Oil & Gas Cybersecurity and Process Safety Converge Thanks to TRITON

Oil & Gas Cybersecurity and Process Safety Converge Thanks to TRITON

In 2017, a Middle Eastern petrochemical facility had the unfortunate distinction of being the first victim of malware specifically targeted at process safety systems. Thanks to TRITON, the Oil and Gas industry became ground zero for the convergence of SIS process safety and ICS cybersecurity. Suddenly, the relatively obscure world of process safety systems, which had never seriously been considered a cyber vulnerability, were in the spotlight.

Process safety systems are designed to be safe, but not necessarily cyber-secure. The oil and gas industry, from upstream applications such as oilfields and offshore platforms to downstream applications such as refining and petrochemicals have the largest installed base of process safety systems by a wide margin, and thus are most at risk.

The TRITON/TRISIS/HatMan malware incident proved that the worlds of process safety and industrial control systems should be looked at holistically, not just from the standpoint of potential cyber-threats. This requires a unified approach to monitoring control system and process safety assets and applying the large body of knowledge that exists in the process safety domain to the world of ICS cybersecurity.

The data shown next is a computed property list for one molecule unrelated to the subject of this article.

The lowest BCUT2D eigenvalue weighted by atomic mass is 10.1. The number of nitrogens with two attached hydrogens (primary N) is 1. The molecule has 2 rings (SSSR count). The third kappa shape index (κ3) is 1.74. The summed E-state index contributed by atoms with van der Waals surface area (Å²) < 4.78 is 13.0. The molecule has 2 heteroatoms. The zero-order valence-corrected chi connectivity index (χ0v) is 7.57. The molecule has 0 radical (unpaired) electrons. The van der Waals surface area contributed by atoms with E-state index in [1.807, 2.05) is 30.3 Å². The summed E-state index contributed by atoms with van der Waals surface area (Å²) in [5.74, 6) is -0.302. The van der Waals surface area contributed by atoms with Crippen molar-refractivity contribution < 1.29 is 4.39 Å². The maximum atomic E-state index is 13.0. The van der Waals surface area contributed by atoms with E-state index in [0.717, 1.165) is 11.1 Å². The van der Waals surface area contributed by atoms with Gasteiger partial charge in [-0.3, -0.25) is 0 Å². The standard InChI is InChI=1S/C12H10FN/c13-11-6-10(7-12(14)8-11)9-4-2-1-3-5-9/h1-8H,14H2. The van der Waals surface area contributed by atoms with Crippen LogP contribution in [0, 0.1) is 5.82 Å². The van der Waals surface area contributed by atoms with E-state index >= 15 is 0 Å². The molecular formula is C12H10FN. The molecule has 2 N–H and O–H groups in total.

In the Land of “Undocumented Devices”

Process safety systems are often the last line of defense between an abnormal situation in a refinery or petrochemical plant and a plant incident. Plant incidents can range from the relatively minor to large scale explosions and fires that have claimed hundreds of lives at process plants and their surrounding communities. In the event of an abnormal situation, the safety system trips and either shuts down the plant or brings it to an otherwise safe state.

Process safety controllers have been referred to as “undocumented devices” by those in the cybersecurity community because they typically exist separately from the more common industrial control systems or DCSs that handle the bulk of plant control applications.